Wednesday, March 05, 2008

Building Fires and Building Companies

"Starting this company is like starting a fire, and each little success is like a spark on the kindling we've gathered. We have to nurture and encourage these tender little flames. Be careful not to smother them."

The metaphor came to me naturally. It gave me new appreciation for all the time spent struggling with campfires as a teenager. This memory of a concrete experience allowed me to shed helpful new light on a tough, abstract scenario.

I found myself wondering about the inverse though. Starting a fire is like starting a company because fire building is a fundamental metaphor for creation. Which of the two, fire building and company building, is the more powerful act? To what extent is a simple life, stripped down to the essential metaphors of experience, the most powerful state of existence? I think Trungpa Rinpoche touched on this in Transcending Madness when he talked about an approach to life where water is Wet and fire is Hot. All phenomena are experienced as their underlying symbols. (I might be remembering this wrong. Don't have the book with me on this trip.)

In this alternate experience, lighting a fire is all creative acts and all destructive acts at once. It is Shiva dancing, with the Ganga flowing from his matted hair. There is no need for contrivance because the story of the universe (vast, infinite, expansive) is unfolding completely with every moment.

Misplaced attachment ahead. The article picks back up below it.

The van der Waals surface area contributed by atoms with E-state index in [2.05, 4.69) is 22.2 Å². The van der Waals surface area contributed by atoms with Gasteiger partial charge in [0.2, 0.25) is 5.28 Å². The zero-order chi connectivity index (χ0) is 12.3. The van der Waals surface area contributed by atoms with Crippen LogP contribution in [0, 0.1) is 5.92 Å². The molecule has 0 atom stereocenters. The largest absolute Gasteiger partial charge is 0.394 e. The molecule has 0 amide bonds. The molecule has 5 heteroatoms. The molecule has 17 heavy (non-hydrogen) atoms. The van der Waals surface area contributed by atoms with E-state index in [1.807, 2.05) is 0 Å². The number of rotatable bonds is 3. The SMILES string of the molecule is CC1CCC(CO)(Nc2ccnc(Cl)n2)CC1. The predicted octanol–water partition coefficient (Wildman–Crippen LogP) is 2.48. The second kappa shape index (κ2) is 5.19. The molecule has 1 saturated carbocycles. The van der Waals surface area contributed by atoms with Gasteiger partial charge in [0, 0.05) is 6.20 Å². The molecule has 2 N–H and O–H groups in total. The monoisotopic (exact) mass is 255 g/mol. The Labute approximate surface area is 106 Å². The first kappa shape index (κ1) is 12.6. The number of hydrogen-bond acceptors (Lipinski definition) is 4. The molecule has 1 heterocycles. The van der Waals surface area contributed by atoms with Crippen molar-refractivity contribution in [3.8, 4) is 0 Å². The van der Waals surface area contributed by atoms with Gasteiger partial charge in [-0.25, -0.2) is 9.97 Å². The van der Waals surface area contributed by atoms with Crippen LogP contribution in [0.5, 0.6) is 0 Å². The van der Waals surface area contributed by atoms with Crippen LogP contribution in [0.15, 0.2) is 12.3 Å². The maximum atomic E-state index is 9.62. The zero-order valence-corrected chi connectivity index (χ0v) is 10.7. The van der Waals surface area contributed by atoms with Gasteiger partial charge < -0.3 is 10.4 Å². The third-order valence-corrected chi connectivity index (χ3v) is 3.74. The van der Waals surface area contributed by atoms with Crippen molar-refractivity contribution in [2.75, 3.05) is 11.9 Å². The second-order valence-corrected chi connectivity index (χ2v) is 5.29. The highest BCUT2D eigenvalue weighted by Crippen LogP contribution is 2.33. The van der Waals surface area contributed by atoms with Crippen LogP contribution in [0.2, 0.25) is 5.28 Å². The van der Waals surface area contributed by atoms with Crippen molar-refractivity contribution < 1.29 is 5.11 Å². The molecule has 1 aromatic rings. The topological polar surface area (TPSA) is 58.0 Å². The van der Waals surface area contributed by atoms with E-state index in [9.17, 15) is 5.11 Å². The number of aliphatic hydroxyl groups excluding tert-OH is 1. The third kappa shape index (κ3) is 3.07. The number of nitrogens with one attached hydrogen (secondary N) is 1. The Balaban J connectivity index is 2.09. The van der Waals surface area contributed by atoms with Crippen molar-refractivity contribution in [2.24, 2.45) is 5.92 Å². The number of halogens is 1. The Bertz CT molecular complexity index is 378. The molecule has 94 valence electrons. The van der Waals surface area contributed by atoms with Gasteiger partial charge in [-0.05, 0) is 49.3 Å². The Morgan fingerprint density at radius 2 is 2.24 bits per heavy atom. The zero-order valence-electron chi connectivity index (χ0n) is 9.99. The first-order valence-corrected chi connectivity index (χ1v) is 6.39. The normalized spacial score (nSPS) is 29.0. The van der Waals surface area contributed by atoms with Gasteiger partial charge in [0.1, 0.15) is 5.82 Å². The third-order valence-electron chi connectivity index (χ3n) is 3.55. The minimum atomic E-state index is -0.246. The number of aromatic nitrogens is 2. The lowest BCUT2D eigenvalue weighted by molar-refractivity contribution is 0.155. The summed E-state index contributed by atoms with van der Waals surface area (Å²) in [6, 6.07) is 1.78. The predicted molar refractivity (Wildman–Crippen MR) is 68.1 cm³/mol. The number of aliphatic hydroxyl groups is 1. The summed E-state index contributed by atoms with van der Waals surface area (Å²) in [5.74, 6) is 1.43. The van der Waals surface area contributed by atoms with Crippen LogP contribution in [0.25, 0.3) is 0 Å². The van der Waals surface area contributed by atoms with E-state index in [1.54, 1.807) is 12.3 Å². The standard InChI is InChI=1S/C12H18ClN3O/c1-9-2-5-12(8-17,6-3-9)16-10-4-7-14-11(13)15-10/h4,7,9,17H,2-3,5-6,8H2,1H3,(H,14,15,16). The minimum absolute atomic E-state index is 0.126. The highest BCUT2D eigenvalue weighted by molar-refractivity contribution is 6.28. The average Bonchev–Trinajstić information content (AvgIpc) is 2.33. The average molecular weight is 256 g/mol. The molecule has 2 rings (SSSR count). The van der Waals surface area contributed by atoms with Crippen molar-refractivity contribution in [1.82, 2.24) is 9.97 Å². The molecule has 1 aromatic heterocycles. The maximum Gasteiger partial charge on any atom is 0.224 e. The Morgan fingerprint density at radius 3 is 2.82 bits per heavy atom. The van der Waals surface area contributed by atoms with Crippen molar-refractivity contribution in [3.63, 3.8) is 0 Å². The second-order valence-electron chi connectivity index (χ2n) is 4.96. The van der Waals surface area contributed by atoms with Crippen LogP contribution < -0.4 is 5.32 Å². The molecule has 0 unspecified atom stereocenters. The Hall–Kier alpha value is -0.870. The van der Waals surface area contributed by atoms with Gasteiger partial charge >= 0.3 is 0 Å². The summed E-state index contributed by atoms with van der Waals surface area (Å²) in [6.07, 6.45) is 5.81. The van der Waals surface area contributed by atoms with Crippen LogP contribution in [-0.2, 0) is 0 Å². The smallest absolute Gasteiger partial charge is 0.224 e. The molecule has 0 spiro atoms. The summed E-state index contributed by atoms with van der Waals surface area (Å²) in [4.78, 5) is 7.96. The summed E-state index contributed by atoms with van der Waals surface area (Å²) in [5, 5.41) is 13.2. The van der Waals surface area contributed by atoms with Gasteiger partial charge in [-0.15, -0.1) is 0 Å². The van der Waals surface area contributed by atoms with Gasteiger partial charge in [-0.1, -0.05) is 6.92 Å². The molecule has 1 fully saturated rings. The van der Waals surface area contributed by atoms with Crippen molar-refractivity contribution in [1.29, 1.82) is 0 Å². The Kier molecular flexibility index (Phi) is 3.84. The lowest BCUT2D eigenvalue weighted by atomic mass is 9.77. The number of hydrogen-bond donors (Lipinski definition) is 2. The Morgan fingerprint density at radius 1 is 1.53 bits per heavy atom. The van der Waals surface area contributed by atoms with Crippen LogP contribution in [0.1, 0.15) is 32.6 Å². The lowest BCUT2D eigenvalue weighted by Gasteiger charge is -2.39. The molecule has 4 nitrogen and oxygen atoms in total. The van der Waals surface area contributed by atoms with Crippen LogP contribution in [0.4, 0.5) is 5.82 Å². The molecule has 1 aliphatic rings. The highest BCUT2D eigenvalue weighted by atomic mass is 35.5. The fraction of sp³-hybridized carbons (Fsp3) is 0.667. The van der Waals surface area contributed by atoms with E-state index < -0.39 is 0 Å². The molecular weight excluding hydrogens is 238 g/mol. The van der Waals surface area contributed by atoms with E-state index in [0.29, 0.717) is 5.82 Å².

The interesting twist is that this shift in perspective does not actually necessitate any shift in activities. True simplicity lies in our relationships with phenomenal experience, and has very little to do with the content (the perceived 'other') of that experience.

Have I answered my own question? I think that neither company building nor fire building is a more powerful act than the other. A simple life, stripped down to the essential metaphors of experience, is indeed a powerful state. However, this says very little about what we do and instead places emphasis on how we do it.

This is one of the reasons why I meditate.


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